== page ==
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GMO food labeling
Seattle City Council Votes to Support I-522, GMO Labeling
The Seattle City Council has voted, 8 to 1, to support Initiative 522, which would require labels on food products that have been genetically modified or contain genetically-modified ingredients.
The council's decision comes ahead of the general election when voters will decide whether to approve the initiative.
Council member Richard Conlin introduced the resolution, saying the proposed labeling is similar to standards already in effect in the European Union and many other countries.
“It’s important to note that the council is not taking a position for or against genetic engineering, but simply stating that consumers have the right to know what is in their food, just as they have the right to know ingredients and nutritional information,” Conlin said.
Conlin went on to reiterate many of the arguments put forward by supporters of Initiative 522: concerns about lack of independent testing on the risks of genetically engineered foods.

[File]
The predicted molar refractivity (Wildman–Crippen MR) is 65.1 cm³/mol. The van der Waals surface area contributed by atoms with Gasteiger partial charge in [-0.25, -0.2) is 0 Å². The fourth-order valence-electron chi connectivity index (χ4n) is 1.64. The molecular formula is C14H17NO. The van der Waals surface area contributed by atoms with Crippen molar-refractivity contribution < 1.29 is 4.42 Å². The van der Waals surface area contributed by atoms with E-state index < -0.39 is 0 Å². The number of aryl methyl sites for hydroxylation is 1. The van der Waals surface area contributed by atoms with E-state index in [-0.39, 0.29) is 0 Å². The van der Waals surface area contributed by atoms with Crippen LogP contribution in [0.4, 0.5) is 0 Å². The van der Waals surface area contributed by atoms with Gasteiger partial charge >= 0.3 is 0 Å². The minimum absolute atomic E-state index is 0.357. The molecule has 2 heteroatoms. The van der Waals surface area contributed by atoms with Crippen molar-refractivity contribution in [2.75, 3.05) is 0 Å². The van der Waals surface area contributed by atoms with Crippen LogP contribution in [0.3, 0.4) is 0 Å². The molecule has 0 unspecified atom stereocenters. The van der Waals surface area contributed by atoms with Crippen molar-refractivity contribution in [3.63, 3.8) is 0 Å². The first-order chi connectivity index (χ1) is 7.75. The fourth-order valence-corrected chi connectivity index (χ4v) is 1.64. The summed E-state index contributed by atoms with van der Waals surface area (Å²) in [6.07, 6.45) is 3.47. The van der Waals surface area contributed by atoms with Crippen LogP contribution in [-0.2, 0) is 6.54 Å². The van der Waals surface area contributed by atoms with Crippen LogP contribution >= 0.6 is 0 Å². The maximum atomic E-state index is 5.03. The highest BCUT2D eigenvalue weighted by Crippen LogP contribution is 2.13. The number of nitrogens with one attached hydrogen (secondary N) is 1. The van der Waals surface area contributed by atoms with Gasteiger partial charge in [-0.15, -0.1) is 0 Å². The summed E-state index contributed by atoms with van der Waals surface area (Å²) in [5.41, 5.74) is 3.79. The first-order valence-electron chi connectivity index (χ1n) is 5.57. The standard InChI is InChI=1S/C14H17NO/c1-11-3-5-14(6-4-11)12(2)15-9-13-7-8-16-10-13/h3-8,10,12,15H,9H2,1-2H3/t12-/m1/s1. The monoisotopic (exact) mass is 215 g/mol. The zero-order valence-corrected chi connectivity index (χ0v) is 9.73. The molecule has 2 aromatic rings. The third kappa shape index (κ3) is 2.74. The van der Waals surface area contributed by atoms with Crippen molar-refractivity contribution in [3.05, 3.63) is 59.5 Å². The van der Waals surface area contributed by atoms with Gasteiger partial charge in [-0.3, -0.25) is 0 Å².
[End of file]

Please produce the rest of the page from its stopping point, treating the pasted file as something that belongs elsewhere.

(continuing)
He says Washington farmers are increasingly dependent on exports and with 64 countries now requiring labeling, those markets could be lost.
Also, he said organic farmers who grow crops near genetically engineered fields could be put at risk from crop contamination and may not even know when modified seeds are in use nearby.
Council member Jean Godden provided the sole vote against the resolution. She noted the beneficial use of genetically-modified crops such as corn and rice in developing nations. And she mentioned that institutions as admired as the Bill and Melinda Gates Foundation support their use in Africa.
“This issue is coming before the voters in November. It is not a matter that will be decided by the city council. And for this reason, I will vote no today, because I believe this should see a full economically-based discussion,” Godden said.
Just as the council was considering the resolution, the Washington Wheat Growers Association issued a statement strongly opposing the initiative. It says the measure would force farmers and food companies to implement costly new labeling and record-keeping requirements that do not exist in any other U.S. state.
And the Yes on 522 campaign announced Monday that business leaders supporting their campaign will gather in at Theo Chocolate in Seattle on Wednesday, to show their support for new labels. Ice Cream company Ben & Jerry's co-founder Jerry Greenfield is a headliner, along with a Global Grocery Coordinator from the Whole Foods Market chain.
Food Labeling Campaign